To begin where I left off.
Although it has been 25 years, it doesn’t seem that long. Many changes and much still the same. Maybe that is because becoming and then being a surgeon has been what I have been about since 1966. Medical school, surgical residency and practicing as an academic surgeon at New York University Medical Center occupied much of the time. I completed 40 years on the faculty, the last 15 as Surgeon in Chief at the New York Veterans Medical Center. The other titles make it sound like more than it was – Professor of Surgery, Associate Chairman for Education and Chief of General Surgery for the NYU Medical Center – but academic surgery offered the opportunity to travel and make friends around the world. By 2014, I had had enough of the government and institutional bureaucracy. I kept my tenured title as Professor and retired. Joanne and I left the next day to spend the winter in the New Zealand summer. The time off was a good diversion but it was obvious that just being retired was not a viable option, so I switched hospitals and medical schools to Lenox Hill Hospital and the new Northwell Hofstra Medical School as Vice Chair and Senior Advisor. I continue to teach, which is what I have enjoyed most. I don’t miss the operating room, committee meetings or the 3 AM calls.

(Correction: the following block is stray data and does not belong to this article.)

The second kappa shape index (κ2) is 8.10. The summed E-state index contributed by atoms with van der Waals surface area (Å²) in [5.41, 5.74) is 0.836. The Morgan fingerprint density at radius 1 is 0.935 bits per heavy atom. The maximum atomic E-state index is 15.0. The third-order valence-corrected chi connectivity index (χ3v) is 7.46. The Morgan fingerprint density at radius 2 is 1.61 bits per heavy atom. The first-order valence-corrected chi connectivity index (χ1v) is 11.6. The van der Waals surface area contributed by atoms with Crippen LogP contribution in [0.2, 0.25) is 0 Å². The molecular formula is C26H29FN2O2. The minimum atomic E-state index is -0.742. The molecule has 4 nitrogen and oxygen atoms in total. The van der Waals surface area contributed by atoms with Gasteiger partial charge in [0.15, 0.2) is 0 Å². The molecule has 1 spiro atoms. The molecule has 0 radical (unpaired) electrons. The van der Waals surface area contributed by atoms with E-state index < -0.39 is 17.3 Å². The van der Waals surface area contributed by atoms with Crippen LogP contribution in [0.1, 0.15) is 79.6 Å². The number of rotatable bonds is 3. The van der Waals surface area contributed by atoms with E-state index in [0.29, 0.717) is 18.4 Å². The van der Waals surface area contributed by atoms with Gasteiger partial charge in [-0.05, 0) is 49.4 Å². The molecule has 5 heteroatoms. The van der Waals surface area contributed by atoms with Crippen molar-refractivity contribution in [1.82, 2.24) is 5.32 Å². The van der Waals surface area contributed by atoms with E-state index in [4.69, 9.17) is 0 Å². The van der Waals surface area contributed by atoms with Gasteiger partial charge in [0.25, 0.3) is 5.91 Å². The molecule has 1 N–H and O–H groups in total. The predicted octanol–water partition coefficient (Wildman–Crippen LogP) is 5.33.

Joanne and I still split our time between New York City and Bridgehampton, although we did move from the East Side to Central Park West after the girls were grown and moved away. Only in Manhattan would moving half a mile be a topic of conversation.
Outside of medicine, we have been working on our gardens in Bridgehampton for 37 years now and they are beginning to shape up.
I still enjoy sports – racquet sports, golf, sailing, and skiing even though I have never gotten any better at them-and activities less strenuous-good food, good wine, good music and good company at home and abroad.
I am thankful for my girls and for the new things that have come into my life – new hip, new aortic valve and a new generation – granddaughter Fiona Anne Moore, potentially Brearley ’33 Hamilton ’37.